10 Facts About the Chinese Panda Coin
Chinese panda coins are among some of the most beautiful bullion coins in the world, popular with both investors and collectors. But what do you know about these fascinating gold and silver coins? Read on to find out more.
1. The first gold Panda coin was minted in 1982
The Official Mint of the People’s Republic of China first issued panda gold bullion coins in 1982, in sizes of 1oz, 1/2oz, 1/4oz, and 1/10oz of 999.0 Fine Gold. The 1/20oz coin was added later, in 1983.
2. Several mints produce the coins
Several mints across China produce the panda coins, including Beijing, Shenyang, Shanghai, and Shenzhen. However, panda coins do not carry mintmarks to identify their origin - but it is sometimes possible to distinguish which mint a new coin has been minted at if your coin remains in its plastic seal. If you look closely at the edge of the seal, the name of the manufacturing mint is inscribed into the plastic.
3. Occasionally, different mints produce coins with variations
As Chinese Panda bullion coins are produced at different mints across China, this has sometimes caused slight variations to the coins. Some mints have struck the year of issue onto the coins slightly larger or thicker than others, and others smaller and thinner.
4. The first silver bullion Panda coins were minted in 1989
From 1983, silver panda coins were struck to Proof quality only. 1989 then saw the production of a 1oz silver bullion quality panda coin, struck in 999.0 Fine Silver.
5. The reverse design of the coins changes each year – except one
Chinese Panda coins are one of the only bullion coins to change its design each year, with exception of the 2001 and 2002 coins which share the same design. Each reverse design always features a panda, with multiple pandas or panda cubs also featured on occasion. This range of designs has helped these coins develop a dedicated following, and makes the Chinese Panda coin an extremely popular one with coin collectors.
6. The obverse side depicts the ‘Temple of Heaven’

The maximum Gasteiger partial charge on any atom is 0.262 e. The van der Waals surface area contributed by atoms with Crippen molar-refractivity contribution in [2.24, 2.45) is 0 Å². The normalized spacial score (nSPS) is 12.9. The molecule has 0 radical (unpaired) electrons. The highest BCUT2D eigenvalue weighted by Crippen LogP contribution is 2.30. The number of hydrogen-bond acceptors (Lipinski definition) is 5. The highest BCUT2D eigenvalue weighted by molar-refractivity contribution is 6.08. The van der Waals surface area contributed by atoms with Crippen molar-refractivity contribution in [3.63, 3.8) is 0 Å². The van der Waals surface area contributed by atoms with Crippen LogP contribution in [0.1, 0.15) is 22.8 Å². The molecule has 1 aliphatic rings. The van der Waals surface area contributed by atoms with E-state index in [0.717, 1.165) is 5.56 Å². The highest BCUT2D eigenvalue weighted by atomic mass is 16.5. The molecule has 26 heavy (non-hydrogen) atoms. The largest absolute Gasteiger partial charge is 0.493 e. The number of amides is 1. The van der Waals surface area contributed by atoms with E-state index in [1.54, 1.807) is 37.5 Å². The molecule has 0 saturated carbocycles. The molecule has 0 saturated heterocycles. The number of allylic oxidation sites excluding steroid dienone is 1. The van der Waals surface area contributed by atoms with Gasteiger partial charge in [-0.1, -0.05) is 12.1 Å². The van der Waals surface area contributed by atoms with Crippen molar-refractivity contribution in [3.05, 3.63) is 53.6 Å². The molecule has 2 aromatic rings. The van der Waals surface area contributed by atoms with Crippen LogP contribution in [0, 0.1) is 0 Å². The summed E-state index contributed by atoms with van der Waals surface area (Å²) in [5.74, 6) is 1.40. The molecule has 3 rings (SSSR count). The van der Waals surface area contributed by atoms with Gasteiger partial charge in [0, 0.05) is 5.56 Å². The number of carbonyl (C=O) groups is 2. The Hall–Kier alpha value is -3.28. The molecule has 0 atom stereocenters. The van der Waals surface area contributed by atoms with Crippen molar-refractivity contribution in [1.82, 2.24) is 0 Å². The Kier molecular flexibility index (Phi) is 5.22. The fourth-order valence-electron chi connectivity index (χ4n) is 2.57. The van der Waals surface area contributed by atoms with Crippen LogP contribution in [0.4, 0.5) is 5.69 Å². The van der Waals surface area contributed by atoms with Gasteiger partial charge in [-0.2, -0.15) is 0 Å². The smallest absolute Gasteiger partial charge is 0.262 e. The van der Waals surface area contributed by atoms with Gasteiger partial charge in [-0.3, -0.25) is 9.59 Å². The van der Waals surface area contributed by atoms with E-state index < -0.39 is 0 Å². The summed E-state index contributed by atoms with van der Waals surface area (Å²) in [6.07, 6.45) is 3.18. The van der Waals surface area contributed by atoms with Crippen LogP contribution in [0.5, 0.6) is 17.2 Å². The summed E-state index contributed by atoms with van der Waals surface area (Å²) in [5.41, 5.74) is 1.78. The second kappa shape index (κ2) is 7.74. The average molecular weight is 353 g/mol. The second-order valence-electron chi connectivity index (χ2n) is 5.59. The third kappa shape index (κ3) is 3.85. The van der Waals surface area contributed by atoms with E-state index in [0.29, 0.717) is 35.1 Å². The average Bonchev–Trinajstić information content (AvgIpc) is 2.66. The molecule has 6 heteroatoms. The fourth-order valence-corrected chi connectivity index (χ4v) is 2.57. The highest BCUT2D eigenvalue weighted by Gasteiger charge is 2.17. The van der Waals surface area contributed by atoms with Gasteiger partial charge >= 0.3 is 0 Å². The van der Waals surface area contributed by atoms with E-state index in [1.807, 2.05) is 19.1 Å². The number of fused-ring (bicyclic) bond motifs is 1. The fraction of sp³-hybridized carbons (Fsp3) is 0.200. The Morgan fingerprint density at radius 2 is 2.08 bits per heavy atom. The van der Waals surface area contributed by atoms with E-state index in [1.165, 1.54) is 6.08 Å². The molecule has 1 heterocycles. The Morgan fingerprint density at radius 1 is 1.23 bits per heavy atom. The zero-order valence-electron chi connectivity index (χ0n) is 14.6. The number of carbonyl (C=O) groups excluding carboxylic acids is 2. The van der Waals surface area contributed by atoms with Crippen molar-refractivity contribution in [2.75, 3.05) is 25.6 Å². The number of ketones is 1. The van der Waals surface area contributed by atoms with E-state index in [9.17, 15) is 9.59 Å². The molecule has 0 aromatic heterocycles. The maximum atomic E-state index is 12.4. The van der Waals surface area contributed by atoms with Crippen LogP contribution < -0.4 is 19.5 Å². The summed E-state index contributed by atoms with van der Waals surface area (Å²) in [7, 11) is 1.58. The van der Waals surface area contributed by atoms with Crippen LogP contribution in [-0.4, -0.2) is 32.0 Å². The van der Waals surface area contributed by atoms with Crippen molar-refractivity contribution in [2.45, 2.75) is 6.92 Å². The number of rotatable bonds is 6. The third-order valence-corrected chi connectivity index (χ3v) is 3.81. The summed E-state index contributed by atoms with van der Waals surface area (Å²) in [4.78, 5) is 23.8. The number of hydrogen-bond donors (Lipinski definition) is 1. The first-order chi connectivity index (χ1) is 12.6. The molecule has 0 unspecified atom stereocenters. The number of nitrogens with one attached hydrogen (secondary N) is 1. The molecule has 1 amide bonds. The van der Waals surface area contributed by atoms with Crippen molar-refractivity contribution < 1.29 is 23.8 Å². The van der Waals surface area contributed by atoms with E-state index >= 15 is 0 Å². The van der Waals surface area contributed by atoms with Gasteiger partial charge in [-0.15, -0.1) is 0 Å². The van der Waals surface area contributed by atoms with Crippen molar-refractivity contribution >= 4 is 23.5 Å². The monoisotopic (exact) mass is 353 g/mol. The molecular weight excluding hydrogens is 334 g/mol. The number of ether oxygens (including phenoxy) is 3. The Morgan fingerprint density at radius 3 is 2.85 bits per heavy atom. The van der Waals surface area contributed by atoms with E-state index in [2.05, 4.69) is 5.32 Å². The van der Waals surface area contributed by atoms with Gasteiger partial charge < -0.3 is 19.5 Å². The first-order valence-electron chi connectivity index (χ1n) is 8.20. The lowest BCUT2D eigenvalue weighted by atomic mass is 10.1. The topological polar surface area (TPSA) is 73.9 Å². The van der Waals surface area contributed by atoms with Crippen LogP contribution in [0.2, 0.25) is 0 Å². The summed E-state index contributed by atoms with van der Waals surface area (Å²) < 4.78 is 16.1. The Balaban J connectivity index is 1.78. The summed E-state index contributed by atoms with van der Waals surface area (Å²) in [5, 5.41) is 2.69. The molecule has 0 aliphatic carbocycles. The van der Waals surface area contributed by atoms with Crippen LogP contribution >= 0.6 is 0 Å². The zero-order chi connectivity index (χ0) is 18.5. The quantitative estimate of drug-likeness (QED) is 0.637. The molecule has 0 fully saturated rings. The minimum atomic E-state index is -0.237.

The obverse side of each gold and silver bullion Panda coin displays the ‘Temple of Heaven’ – a complex of religious buildings constructed in the early 15th century during the reign of the Yongle Emperor. The temple was used for annual ceremonies of prayer to heaven for a plentiful harvest. The design of the temple went on to have a large influence on architecture in the Far East for hundreds of years.
7. Reverse inscriptions were removed in 2015
Since they were first minted in 1982, the reverse side of the panda coins had always featured inscriptions showing the weight in troy ounces - '1oz', metal content - 'Ag/Au' and purity - '.999.' However, in 2015 these reverse inscriptions on the gold and silver panda bullion coins were changed, and the content, weight and purity of the coins were completely removed for this one year only.
8. Panda coins went metric in 2016
From 2016, the old troy ounce system was replaced by a metric system of grams. The reason for this change was due to the metric system being more widely used in the People’s Republic of China, as well as to suit the international appeal of these wonderful coins.
9. Chinese Panda Coins are legal tender in the People’s Republic of China
Gold Panda coins are legal tender in the People's Republic of China and are currently issued in face value denominations of 500, 200, 100, 50 and 20 yuan. Silver 30g panda coins have a face value denomination of 10 yuan. The monetary denomination of each coin can be found on the reverse of each coin.
10. The Panda is a national symbol of China
While the dragon has long served as China’s official national symbol, internationally, when people think of China they often think of the giant panda. A symbol of friendship, peace, and good luck to the Chinese people, it’s clear why the panda was chosen to appear on the country’s gold and silver bullion coins that are now highly popular and widely traded across the world.
This blog represents one person’s opinion only. Please note, gold and silver prices may go down as well as up. Atkinsons Bullion & Coins accepts no responsibility for any losses based on information we have provided. We do not offer investment advice. Please carry out your own research before making an investment decision.